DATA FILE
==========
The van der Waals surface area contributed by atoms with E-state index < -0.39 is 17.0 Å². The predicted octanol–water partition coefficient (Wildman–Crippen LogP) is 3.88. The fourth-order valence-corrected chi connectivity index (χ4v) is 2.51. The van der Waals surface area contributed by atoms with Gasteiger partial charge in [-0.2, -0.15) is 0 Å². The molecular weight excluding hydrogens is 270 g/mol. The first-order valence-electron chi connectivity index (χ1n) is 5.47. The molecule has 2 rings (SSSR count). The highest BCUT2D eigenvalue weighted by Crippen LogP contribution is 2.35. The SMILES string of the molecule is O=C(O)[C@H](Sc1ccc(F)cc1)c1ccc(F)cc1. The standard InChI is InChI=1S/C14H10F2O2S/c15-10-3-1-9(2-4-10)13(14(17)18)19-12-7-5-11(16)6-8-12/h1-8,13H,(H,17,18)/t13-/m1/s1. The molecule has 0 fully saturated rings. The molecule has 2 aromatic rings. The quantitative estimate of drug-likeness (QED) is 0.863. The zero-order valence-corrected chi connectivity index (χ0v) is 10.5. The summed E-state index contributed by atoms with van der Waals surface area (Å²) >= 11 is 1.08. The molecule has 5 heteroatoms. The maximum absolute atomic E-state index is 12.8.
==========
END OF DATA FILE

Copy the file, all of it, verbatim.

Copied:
The van der Waals surface area contributed by atoms with E-state index < -0.39 is 17.0 Å². The predicted octanol–water partition coefficient (Wildman–Crippen LogP) is 3.88. The fourth-order valence-corrected chi connectivity index (χ4v) is 2.51. The van der Waals surface area contributed by atoms with Gasteiger partial charge in [-0.2, -0.15) is 0 Å². The molecular weight excluding hydrogens is 270 g/mol. The first-order valence-electron chi connectivity index (χ1n) is 5.47. The molecule has 2 rings (SSSR count). The highest BCUT2D eigenvalue weighted by Crippen LogP contribution is 2.35. The SMILES string of the molecule is O=C(O)[C@H](Sc1ccc(F)cc1)c1ccc(F)cc1. The standard InChI is InChI=1S/C14H10F2O2S/c15-10-3-1-9(2-4-10)13(14(17)18)19-12-7-5-11(16)6-8-12/h1-8,13H,(H,17,18)/t13-/m1/s1. The molecule has 0 fully saturated rings. The molecule has 2 aromatic rings. The quantitative estimate of drug-likeness (QED) is 0.863. The zero-order valence-corrected chi connectivity index (χ0v) is 10.5. The summed E-state index contributed by atoms with van der Waals surface area (Å²) >= 11 is 1.08. The molecule has 5 heteroatoms. The maximum absolute atomic E-state index is 12.8.